Germany will start charging for rapid COVID-19 tests which were previously free, although vulnerable groups will be exempt from the charge. Health Minister Karl Lauterbach said on Friday that from July 1, rapid tests widely available at centers across Germany will cost citizens about $3.16 each, with the rest subsidized by the government. .

Testing will remain free for people who can prove they belong to vulnerable groups, for visitors to nursing homes and hospitals, and for young children.

The planned end to free testing at the end of June has raised fears that Germany will see an undetected rise in coronavirus cases over the next few months as people unwittingly spread the virus.

Army Guard Troops Face Dismissal As Vaccination Deadline Approaches

Up to 40,000 Army National Guard soldiers across the country — or about 13% of the force — have yet to receive a mandatory COVID-19 vaccine, and as the deadline for the shots, at least 14,000 of them adamantly refused and could be forced off duty.

Guard soldiers have until next Thursday to get vaccinated. Data obtained by The Associated Press shows that between 20% and 30% of Guard soldiers in six states are unvaccinated, and more than 10% in 43 other states still need vaccines.

Nationwide, in all but one case, Guard soldiers are vaccinated at a higher rate than the general population of their state. Only in New Jersey is the percentage of vaccinated Guard soldiers ever so slightly lower than the overall state population, at the start of the month when the data was collected.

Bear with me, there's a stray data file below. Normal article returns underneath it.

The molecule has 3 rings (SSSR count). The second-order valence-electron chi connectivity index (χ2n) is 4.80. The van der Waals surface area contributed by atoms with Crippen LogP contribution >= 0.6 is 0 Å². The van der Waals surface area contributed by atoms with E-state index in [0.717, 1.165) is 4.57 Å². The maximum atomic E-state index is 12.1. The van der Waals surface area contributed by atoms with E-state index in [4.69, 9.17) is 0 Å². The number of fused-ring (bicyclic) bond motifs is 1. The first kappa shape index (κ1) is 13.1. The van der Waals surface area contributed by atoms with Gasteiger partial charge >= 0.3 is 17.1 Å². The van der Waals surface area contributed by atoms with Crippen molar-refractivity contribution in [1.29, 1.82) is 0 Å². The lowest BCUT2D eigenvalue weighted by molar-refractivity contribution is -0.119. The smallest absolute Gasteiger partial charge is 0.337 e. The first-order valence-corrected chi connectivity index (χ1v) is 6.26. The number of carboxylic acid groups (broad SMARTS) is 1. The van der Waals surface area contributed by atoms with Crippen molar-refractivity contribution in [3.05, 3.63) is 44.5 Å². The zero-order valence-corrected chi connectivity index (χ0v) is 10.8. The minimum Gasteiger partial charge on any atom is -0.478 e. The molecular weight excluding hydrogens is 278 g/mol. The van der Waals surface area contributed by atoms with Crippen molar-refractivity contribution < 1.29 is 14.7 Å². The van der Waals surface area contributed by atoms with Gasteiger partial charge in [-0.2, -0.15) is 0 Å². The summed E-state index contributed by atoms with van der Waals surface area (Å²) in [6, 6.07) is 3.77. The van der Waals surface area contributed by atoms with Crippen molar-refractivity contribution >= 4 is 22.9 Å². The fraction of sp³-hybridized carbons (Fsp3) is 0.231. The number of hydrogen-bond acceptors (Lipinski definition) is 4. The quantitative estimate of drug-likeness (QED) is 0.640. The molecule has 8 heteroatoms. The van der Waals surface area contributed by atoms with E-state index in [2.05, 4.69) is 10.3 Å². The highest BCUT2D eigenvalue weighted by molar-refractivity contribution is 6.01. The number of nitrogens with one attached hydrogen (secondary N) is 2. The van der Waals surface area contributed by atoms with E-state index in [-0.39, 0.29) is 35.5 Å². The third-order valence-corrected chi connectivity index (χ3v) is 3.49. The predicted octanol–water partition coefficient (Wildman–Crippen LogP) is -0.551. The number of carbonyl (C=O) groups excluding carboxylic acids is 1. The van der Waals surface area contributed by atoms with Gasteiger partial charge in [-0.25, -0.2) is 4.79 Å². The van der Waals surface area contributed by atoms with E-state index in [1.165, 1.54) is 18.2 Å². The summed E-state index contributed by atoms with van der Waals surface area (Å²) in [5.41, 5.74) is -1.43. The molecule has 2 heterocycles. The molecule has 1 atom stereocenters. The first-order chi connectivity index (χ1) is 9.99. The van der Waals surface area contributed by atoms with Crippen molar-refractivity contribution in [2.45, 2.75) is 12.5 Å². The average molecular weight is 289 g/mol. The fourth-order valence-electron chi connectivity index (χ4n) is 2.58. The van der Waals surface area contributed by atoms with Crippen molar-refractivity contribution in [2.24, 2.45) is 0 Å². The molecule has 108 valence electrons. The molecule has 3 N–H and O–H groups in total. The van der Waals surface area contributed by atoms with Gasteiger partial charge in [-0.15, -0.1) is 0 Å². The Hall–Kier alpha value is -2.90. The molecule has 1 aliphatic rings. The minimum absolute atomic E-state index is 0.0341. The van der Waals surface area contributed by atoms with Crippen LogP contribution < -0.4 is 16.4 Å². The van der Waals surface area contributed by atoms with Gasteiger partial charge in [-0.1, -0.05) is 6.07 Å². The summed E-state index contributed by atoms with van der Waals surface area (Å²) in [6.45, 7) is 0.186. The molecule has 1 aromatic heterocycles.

The three US territories – the Virgin Islands, Guam and Puerto Rico – and the District of Columbia all have more than 90% of their soldiers fully vaccinated. The highest percentage is in Hawaii, at almost 97%, while the lowest is Oklahoma, at just under 70%.

Guard leaders say states are doing everything they can to encourage soldiers to get vaccinated before the deadline.

Latest US and Global Numbers

There have been more than 86.96 million confirmed cases of COVID-19 in the United States as of 1 p.m. ET Sunday, according to Johns Hopkins University. There have been more than 1.015 million recorded deaths in the United States